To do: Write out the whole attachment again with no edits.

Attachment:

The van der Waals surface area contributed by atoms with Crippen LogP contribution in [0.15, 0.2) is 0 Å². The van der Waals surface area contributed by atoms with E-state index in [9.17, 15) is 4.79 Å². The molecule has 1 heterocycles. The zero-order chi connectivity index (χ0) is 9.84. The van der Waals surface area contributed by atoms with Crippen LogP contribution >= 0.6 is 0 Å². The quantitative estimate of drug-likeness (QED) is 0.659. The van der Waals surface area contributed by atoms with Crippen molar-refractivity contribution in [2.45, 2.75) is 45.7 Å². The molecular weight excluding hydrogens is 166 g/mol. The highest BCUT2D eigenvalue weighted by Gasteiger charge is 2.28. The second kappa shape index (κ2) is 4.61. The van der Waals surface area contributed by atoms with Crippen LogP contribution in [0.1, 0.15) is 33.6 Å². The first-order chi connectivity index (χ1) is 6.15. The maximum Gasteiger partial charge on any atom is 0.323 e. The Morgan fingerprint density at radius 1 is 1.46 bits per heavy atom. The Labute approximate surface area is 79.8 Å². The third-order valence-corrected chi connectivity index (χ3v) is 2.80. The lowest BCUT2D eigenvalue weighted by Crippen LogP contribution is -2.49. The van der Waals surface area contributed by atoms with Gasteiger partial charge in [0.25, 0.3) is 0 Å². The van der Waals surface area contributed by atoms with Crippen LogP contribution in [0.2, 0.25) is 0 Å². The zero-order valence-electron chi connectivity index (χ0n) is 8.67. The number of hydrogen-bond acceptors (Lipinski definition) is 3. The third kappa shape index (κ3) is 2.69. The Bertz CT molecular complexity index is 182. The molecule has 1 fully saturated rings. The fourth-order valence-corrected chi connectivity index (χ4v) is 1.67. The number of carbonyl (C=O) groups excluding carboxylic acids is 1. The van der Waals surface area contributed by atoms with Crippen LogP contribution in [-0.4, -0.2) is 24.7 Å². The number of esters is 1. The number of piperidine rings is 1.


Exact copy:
The van der Waals surface area contributed by atoms with Crippen LogP contribution in [0.15, 0.2) is 0 Å². The van der Waals surface area contributed by atoms with E-state index in [9.17, 15) is 4.79 Å². The molecule has 1 heterocycles. The zero-order chi connectivity index (χ0) is 9.84. The van der Waals surface area contributed by atoms with Crippen LogP contribution >= 0.6 is 0 Å². The quantitative estimate of drug-likeness (QED) is 0.659. The van der Waals surface area contributed by atoms with Crippen molar-refractivity contribution in [2.45, 2.75) is 45.7 Å². The molecular weight excluding hydrogens is 166 g/mol. The highest BCUT2D eigenvalue weighted by Gasteiger charge is 2.28. The second kappa shape index (κ2) is 4.61. The van der Waals surface area contributed by atoms with Crippen LogP contribution in [0.1, 0.15) is 33.6 Å². The first-order chi connectivity index (χ1) is 6.15. The maximum Gasteiger partial charge on any atom is 0.323 e. The Morgan fingerprint density at radius 1 is 1.46 bits per heavy atom. The Labute approximate surface area is 79.8 Å². The third-order valence-corrected chi connectivity index (χ3v) is 2.80. The lowest BCUT2D eigenvalue weighted by Crippen LogP contribution is -2.49. The van der Waals surface area contributed by atoms with Gasteiger partial charge in [0.25, 0.3) is 0 Å². The van der Waals surface area contributed by atoms with Crippen LogP contribution in [0.2, 0.25) is 0 Å². The zero-order valence-electron chi connectivity index (χ0n) is 8.67. The number of hydrogen-bond acceptors (Lipinski definition) is 3. The third kappa shape index (κ3) is 2.69. The Bertz CT molecular complexity index is 182. The molecule has 1 fully saturated rings. The fourth-order valence-corrected chi connectivity index (χ4v) is 1.67. The number of carbonyl (C=O) groups excluding carboxylic acids is 1. The van der Waals surface area contributed by atoms with Crippen LogP contribution in [-0.4, -0.2) is 24.7 Å². The number of esters is 1. The number of piperidine rings is 1.